Kenya: Land Ownership Model Is Restoring Biodiversity, Empowering Communities in Kenya

Nairobi — When Mara Siana Conservancy came into operation in 2016, there was a single zebra and a topi (antelope) in the valley just outside the Maasai Mara National Reserve in Kenya. The valley was also host to fewer than 150 elephants and 200 buffalos.

The elephant population is now well over 300 individuals, and buffalos number more than 400. The zebra and topi numbers have expanded to a sizeable population too. The same goes for lions – the number of prides has increased to five from one. A single pride can comprise between 10-30 individual animals.

“And now we are seeing the emergence of wild dogs which has not been there for the entire Mara ecosystem,” says Samson Lenjirr, a WWF sub-landscape coordinator in charge of the Southern Kenya and Northern Tanzania programme.

A pack of about 20 wild dogs was sighted in the ecosystem in March of 2021.

Before the conservancy’s establishment, the area was just a campsite for herders. There was, therefore, little room for wild animals to roam in, leading to the area’s ecosystem degradation over time due to overgrazing and overstocking.

However, following the creation of the conservancy, a land use regime was put in place, “which introduced what is known as ‘grand grazing,’ where the conservancy is opened for grazing only four times a year,” explains Evans Sitati, the Mara Siana Conservancy manager.

In other words, the community can graze their livestock in the conservancy in January when the tourist season is low and when pasture is usually scarce in the surrounding areas due to the dry spell.

Access into the conservancy is also granted in May, when the grass is tall, just before the wildebeest migration, and in September, when the guest numbers in the tourist camps are low. Otherwise, access into the conservancy is when permission is granted on request.

The Mara Siana Conservancy serves yet another essential purpose for specific animal species. It becomes a haven for elephants during the wildebeest migration in the Maasai Mara National Reserve.

“Elephants don’t like mixing with the wildebeest, given their sheer numbers and the noise they generate, so they move into the conservancy,” explains Sitati.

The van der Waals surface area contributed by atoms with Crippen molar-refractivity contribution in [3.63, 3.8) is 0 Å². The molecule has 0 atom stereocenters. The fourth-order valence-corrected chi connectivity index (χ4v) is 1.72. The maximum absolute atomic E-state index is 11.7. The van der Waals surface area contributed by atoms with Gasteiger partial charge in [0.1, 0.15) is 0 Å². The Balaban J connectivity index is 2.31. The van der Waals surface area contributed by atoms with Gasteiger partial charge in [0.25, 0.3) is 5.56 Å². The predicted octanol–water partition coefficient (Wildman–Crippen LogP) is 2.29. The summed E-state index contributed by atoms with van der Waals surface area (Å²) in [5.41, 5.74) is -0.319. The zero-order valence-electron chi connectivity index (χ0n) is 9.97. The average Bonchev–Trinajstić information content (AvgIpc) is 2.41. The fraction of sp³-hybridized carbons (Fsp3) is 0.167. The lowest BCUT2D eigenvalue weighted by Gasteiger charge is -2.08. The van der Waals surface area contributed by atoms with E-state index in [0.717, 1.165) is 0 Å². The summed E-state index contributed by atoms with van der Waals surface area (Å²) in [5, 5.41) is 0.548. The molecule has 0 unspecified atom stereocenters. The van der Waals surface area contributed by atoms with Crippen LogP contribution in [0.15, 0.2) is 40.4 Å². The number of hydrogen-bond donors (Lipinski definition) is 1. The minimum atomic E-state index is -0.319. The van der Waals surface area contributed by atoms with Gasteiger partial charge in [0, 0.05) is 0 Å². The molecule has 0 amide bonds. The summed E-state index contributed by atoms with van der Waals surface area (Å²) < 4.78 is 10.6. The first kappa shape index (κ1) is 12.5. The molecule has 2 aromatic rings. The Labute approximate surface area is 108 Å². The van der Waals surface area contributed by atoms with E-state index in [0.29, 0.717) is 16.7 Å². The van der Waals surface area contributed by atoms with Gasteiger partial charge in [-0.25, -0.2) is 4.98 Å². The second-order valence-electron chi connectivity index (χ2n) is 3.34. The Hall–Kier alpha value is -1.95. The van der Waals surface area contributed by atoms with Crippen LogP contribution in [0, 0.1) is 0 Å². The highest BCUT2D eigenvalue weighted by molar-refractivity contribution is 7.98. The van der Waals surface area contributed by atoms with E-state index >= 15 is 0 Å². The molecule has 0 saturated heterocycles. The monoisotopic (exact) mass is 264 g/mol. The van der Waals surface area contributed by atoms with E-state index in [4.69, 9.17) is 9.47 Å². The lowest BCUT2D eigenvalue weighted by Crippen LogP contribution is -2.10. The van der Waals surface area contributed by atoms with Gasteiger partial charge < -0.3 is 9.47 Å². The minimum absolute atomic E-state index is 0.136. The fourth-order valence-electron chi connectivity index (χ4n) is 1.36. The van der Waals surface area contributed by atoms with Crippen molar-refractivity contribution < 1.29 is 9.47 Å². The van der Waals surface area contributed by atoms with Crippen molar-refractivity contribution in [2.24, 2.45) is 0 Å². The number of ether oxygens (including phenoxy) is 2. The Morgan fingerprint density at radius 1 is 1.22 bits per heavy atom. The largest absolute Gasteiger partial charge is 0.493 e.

Lions escape into the conservancy during the wet season when the grass is tall. These big cats prefer shorter, drier grass that does not impede their hunting.

The success of this model stems from its heavy community involvement. Each community member contributed 6.5 acres to set up the conservancy under a lease agreement.

This means the community is left with 35 acres outside the conservancy, where they live and graze their livestock.

“We are getting a small percentage of earnings made by the conservancy every year,” says Abraham Sakoi, one of the l,500 land donors, adding that students from the community have benefited from bursaries offered by the conservancy.

Also, the two lodge camps – the Entumoto Safari Camp and Spirit of the Maasai Mara – are paying leases of up to 6 million Kenya shillings (USD 50,000) annually, benefitting between 8,000 and 10,000 people. The entire lease for Siana Conservancy amounts to Kenya shillings 35 million ( USD 290,000), also supported by the WWF.

The arrangement is such that out of the accommodation fee paid by foreigners in these lodges, $20 per night goes into the conservancy kitty. Kenyan citizens are charged just under $2.

The Mara Siana Conservancy is an excellent example of a community-management model that is not only restoring biodiversity in a once-degraded ecosystem but is economically empowering the community in the process.

Whereas biodiversity loss has come into sharp focus in recent years, the way of going about reversing this trend remains a moot point. Indeed, countries seem unable to agree on a global biodiversity plan.

The Global Biodiversity Framework (a 2030 action plan for nature) in Geneva in March and later in Nairobi stalled on the finance issue. These issues will take center stage at the 15th Conference of the Parties (COP 15) to the Convention on Biological Diversity talks scheduled to take place in Montreal, Canada, between 5-17 December.

IPS UN Bureau Report

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